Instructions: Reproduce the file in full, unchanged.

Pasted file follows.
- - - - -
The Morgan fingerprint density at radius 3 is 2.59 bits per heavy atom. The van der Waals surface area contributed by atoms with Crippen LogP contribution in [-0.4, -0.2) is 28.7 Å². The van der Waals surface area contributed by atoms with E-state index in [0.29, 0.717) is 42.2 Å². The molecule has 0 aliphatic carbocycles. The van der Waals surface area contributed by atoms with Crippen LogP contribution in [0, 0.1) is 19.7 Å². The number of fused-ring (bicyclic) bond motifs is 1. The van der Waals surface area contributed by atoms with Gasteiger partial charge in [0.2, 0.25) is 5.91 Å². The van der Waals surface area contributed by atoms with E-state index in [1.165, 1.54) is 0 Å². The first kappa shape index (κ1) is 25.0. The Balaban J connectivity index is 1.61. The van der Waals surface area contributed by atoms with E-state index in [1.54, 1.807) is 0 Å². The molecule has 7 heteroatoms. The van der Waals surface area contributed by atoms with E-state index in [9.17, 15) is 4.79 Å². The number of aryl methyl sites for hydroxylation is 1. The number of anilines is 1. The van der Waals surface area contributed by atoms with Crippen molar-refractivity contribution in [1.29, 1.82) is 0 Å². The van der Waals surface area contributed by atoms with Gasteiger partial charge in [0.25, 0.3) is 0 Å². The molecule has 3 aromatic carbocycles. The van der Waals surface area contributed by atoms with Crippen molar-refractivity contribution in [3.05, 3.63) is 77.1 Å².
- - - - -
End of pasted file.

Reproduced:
The Morgan fingerprint density at radius 3 is 2.59 bits per heavy atom. The van der Waals surface area contributed by atoms with Crippen LogP contribution in [-0.4, -0.2) is 28.7 Å². The van der Waals surface area contributed by atoms with E-state index in [0.29, 0.717) is 42.2 Å². The molecule has 0 aliphatic carbocycles. The van der Waals surface area contributed by atoms with Crippen LogP contribution in [0, 0.1) is 19.7 Å². The number of fused-ring (bicyclic) bond motifs is 1. The van der Waals surface area contributed by atoms with Gasteiger partial charge in [0.2, 0.25) is 5.91 Å². The van der Waals surface area contributed by atoms with E-state index in [1.165, 1.54) is 0 Å². The first kappa shape index (κ1) is 25.0. The Balaban J connectivity index is 1.61. The van der Waals surface area contributed by atoms with E-state index in [1.54, 1.807) is 0 Å². The molecule has 7 heteroatoms. The van der Waals surface area contributed by atoms with E-state index in [9.17, 15) is 4.79 Å². The number of aryl methyl sites for hydroxylation is 1. The number of anilines is 1. The van der Waals surface area contributed by atoms with Crippen molar-refractivity contribution in [1.29, 1.82) is 0 Å². The van der Waals surface area contributed by atoms with Gasteiger partial charge in [0.25, 0.3) is 0 Å². The molecule has 3 aromatic carbocycles. The van der Waals surface area contributed by atoms with Crippen molar-refractivity contribution in [3.05, 3.63) is 77.1 Å².